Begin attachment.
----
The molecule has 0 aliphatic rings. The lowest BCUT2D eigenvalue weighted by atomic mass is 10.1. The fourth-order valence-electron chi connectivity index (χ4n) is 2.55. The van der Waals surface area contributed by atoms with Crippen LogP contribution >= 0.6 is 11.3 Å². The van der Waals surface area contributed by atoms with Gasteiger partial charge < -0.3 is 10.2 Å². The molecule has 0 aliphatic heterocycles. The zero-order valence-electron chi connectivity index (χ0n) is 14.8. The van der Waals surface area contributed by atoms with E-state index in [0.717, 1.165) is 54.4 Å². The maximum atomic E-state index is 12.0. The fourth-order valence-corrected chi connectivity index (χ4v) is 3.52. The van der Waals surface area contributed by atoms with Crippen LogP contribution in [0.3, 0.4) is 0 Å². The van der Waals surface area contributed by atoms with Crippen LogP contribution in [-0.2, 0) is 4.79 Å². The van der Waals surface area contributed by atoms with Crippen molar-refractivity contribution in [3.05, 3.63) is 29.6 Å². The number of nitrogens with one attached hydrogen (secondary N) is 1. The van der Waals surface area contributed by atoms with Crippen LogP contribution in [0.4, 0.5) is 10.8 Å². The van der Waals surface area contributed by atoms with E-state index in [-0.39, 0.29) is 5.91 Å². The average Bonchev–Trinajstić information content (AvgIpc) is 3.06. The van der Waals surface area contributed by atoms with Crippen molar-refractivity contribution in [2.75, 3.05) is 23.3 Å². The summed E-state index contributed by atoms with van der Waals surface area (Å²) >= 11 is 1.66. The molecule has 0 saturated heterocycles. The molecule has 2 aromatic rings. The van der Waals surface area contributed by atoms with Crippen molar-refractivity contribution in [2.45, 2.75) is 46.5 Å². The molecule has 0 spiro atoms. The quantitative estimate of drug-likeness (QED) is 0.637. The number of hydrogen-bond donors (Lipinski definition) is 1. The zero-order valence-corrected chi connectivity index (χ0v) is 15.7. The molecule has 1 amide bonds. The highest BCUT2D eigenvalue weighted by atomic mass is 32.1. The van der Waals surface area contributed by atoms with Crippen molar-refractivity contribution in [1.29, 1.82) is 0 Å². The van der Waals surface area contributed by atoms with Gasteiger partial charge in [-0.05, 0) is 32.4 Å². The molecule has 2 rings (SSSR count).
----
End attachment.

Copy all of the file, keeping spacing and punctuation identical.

The molecule has 0 aliphatic rings. The lowest BCUT2D eigenvalue weighted by atomic mass is 10.1. The fourth-order valence-electron chi connectivity index (χ4n) is 2.55. The van der Waals surface area contributed by atoms with Crippen LogP contribution >= 0.6 is 11.3 Å². The van der Waals surface area contributed by atoms with Gasteiger partial charge < -0.3 is 10.2 Å². The molecule has 0 aliphatic heterocycles. The zero-order valence-electron chi connectivity index (χ0n) is 14.8. The van der Waals surface area contributed by atoms with E-state index in [0.717, 1.165) is 54.4 Å². The maximum atomic E-state index is 12.0. The fourth-order valence-corrected chi connectivity index (χ4v) is 3.52. The van der Waals surface area contributed by atoms with Crippen LogP contribution in [0.3, 0.4) is 0 Å². The van der Waals surface area contributed by atoms with Crippen LogP contribution in [-0.2, 0) is 4.79 Å². The van der Waals surface area contributed by atoms with Crippen molar-refractivity contribution in [3.05, 3.63) is 29.6 Å². The number of nitrogens with one attached hydrogen (secondary N) is 1. The van der Waals surface area contributed by atoms with Crippen LogP contribution in [0.4, 0.5) is 10.8 Å². The van der Waals surface area contributed by atoms with E-state index in [-0.39, 0.29) is 5.91 Å². The average Bonchev–Trinajstić information content (AvgIpc) is 3.06. The van der Waals surface area contributed by atoms with Crippen molar-refractivity contribution in [2.75, 3.05) is 23.3 Å². The summed E-state index contributed by atoms with van der Waals surface area (Å²) >= 11 is 1.66. The molecule has 0 saturated heterocycles. The molecule has 2 aromatic rings. The van der Waals surface area contributed by atoms with Crippen molar-refractivity contribution in [2.45, 2.75) is 46.5 Å². The molecule has 0 spiro atoms. The quantitative estimate of drug-likeness (QED) is 0.637. The number of hydrogen-bond donors (Lipinski definition) is 1. The zero-order valence-corrected chi connectivity index (χ0v) is 15.7. The molecule has 1 amide bonds. The highest BCUT2D eigenvalue weighted by atomic mass is 32.1. The van der Waals surface area contributed by atoms with Crippen molar-refractivity contribution in [1.29, 1.82) is 0 Å². The van der Waals surface area contributed by atoms with Gasteiger partial charge in [-0.05, 0) is 32.4 Å². The molecule has 2 rings (SSSR count).